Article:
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Geneseo Implementation of SUNY Policy on Students With Felony Convictions

In summer 2017, SUNY changed its policy on admissions of persons with prior felony convictions. This new policy, effective July 1, 2017, covers the recruitment cycle for the 2018 school year, beginning with the admission of students starting classes at SUNY schools after January 1, 2018. In this new policy, all applications for the admission of students who are seeking admission for the first time in January 2018 or later will no longer include a question regarding criminal history.

 

Since that change, this process has been implemented at Geneseo, including the public issuance of the following statement:

 

State University of New York (SUNY) policy prohibits SUNY Geneseo admission applications from inquiring into an applicant's prior criminal history. After acceptance, the College shall inquire if the student previously has been convicted of a felony if such individual seeks campus housing or participates in clinical or field experiences (possibly including some student activities), internships or study abroad programs. The information required to be disclosed under SUNY policy regarding such felony convictions shall be reviewed by a standing campus committee consistent with the legal standards articulated in New York State Corrections Law.

 

Students who have previously been convicted of a felony are advised that their prior criminal history may impede their ability to complete the requirements of certain academic programs, including studying in certain countries, and/or to meet licensure requirements for certain professions. Students who have concerns about such matters are advised to contact the Dean of Students, the Study Abroad office, the Dean of Academic Planning and Advising, or one of the deans or department chairs of their intended academic program.

 

It is the student’s responsibility to provide the requested material in a timely manner. Failure to do so could delay or preclude participation in a covered activity.

 

It is also the obligation of every student to notify the Dean of Students office or Office of Student Conduct and Community Standards of any felony or misdemeanor arrests occurring at any time after the time of application through the actual rewarding of a degree or separation from the institution, regardless of geographic location of the arrest or specific crime alleged.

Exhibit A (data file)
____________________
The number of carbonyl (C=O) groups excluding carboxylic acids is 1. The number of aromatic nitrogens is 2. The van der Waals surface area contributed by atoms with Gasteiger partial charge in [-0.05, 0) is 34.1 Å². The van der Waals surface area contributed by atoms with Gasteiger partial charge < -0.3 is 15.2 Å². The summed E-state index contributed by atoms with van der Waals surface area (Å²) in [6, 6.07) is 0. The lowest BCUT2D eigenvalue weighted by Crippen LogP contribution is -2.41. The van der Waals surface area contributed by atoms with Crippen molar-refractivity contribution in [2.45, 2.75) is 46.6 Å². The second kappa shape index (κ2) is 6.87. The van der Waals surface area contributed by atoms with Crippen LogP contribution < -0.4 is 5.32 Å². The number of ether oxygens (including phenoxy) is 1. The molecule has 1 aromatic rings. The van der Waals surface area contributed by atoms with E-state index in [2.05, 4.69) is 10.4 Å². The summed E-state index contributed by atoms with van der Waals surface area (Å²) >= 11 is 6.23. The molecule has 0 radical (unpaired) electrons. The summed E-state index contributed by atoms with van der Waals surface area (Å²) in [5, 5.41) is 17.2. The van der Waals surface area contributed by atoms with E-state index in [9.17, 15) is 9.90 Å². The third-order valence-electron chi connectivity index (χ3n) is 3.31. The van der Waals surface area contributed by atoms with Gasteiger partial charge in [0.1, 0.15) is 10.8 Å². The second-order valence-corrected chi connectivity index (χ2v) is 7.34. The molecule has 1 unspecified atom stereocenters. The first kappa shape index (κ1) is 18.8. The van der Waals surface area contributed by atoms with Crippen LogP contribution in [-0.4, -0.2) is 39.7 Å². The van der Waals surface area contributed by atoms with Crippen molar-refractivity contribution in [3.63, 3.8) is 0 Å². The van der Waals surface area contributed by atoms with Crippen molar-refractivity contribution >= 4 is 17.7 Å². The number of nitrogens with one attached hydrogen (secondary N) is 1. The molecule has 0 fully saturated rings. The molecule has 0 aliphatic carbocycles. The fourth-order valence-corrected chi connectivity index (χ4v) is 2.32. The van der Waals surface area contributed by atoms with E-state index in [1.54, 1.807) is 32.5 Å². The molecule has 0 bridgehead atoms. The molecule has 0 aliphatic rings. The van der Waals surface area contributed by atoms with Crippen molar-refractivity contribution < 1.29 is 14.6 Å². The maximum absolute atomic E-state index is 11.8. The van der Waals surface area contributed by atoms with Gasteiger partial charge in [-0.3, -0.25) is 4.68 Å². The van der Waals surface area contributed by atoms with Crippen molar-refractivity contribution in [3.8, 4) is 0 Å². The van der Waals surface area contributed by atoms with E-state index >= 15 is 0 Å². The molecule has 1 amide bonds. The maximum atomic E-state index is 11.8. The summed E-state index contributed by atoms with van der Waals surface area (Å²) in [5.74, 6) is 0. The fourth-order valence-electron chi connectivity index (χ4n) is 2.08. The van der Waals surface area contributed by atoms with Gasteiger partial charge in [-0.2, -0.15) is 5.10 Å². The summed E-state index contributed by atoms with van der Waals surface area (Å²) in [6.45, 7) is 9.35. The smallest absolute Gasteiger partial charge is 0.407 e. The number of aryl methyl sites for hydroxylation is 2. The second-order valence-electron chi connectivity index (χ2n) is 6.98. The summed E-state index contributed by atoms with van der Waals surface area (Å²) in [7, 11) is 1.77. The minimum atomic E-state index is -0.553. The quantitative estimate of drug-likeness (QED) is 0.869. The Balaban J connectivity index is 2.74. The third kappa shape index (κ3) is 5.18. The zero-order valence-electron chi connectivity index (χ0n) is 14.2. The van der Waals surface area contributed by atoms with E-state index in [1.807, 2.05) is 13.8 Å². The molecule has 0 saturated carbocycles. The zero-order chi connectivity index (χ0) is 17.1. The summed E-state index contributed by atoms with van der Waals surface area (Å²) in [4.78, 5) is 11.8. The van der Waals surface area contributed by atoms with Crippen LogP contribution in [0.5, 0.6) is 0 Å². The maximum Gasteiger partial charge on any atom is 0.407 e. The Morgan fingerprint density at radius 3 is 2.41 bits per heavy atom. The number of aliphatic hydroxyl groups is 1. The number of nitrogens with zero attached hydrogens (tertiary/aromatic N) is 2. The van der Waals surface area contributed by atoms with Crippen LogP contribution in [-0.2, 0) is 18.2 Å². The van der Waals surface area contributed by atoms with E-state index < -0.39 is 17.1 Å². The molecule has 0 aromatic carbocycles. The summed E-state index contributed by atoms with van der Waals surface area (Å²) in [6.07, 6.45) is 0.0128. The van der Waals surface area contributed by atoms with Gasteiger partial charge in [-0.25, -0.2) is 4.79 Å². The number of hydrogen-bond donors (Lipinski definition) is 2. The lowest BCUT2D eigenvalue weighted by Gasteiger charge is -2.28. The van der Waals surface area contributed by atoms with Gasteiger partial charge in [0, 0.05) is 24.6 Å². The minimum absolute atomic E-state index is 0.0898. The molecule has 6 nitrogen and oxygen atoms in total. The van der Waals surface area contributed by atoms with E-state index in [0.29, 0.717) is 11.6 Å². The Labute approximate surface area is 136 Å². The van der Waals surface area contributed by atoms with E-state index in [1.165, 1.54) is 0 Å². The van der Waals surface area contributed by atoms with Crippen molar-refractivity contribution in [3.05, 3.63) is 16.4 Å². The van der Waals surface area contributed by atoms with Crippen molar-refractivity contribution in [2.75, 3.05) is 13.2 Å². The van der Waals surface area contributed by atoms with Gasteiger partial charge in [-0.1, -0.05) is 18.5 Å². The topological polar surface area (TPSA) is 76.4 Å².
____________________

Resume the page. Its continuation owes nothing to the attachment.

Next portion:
Failure to do so may result in conduct charges by the college. The College may review the facts underlying the arrest to determine if there is a concomitant Code of Conduct policy violation.

(Pending College Council approval)

 

The process for review of applications for the non-exhaustive, aforementioned programs is as follows:

 

After an applicant has been accepted as a student, and has applied for and sought participation in a covered program or activity, Geneseo shall inquire if the student has a prior felony conviction.

If a student replies "yes" to the question of whether he/she has ever been convicted of a felony in response to an application for a covered activity, the College standing review committee shall conduct a review of such application consistent with the standards articulated in the  NYS Corrections Law, Section 753 of Article 23-A.

To facilitate its review, the campus committee shall ask the student to provide:

  • A copy of the student's unsuppressed criminal history record from the NYS Division of Criminal Justice Services (or equivalent document for jurisdictions outside of NYS);
  • References from the NYS Department of Correctional Services Division of Parole or the Office of Probation and Correctional Alternatives (for students on parole or probation status); and
  • A personal interview with the campus committee to clarify/verify this information, if necessary.

 

After evaluating all information submitted, the campus committee will decide whether to grant or deny the student's participation in the covered activity or to grant such participation subject to conditions. In the event the student fails to submit the requisite information for review in a timely manner, the campus committee may defer a decision on the student until all necessary information is received and reviewed.


Frequently Asked Questions

Q: Is a student who discloses that he/she was convicted of a felony automatically barred from a covered activity?

A: No, a student who discloses a prior felony conviction is not automatically barred from these covered activities. However, the student must submit information regarding such prior felony conviction to the campus committee so that it can evaluate the relevance of the conviction to the covered activity sought by the student using the standards articulated in the NYS Corrections Law.

 

Q: Can a student who discloses a prior felony conviction be provided access to a covered activity pending a determination by the campus committee?

A: No. Students who disclose a prior felony conviction may not be provided access to a covered activity (including campus housing) until the campus committee has reviewed the conviction and authorized the student's participation in the covered activity.

 

Q: What information should a campus committee review to determine if a student with a prior felony conviction should be approved for participation in a covered activity?

A: The following types of information may be requested and reviewed by the campus committee:

  • Official Criminal History Record from the NYS Department of Criminal Justice Services (or equivalent agency for another jurisdiction), to be obtained by the applicant.
  • Report(s) from the applicant's probation/parole officer (if applicable), and their contact information.
  • Personal references from counselors, parole/probation officers, current or past employers, religious advisors, and others submitted at the student's discretion.

 

Q: How long should records of prior criminal history be maintained?

A: Information regarding an individual's prior criminal history will be securely stored in the Dean of Students’ office and maintained for six years after graduation or last date of attendance.

 

Q: What factors should the campus committee use when evaluating the relevance of a previous felony conviction on the covered activity being requested by a student?

Factors to be considered:

a) The public policy of this state, as expressed in this act, to encourage the licensure and employment of persons previously convicted of one or more criminal offenses.

b) The specific duties and responsibilities necessarily related to the license or employment sought or held by the person.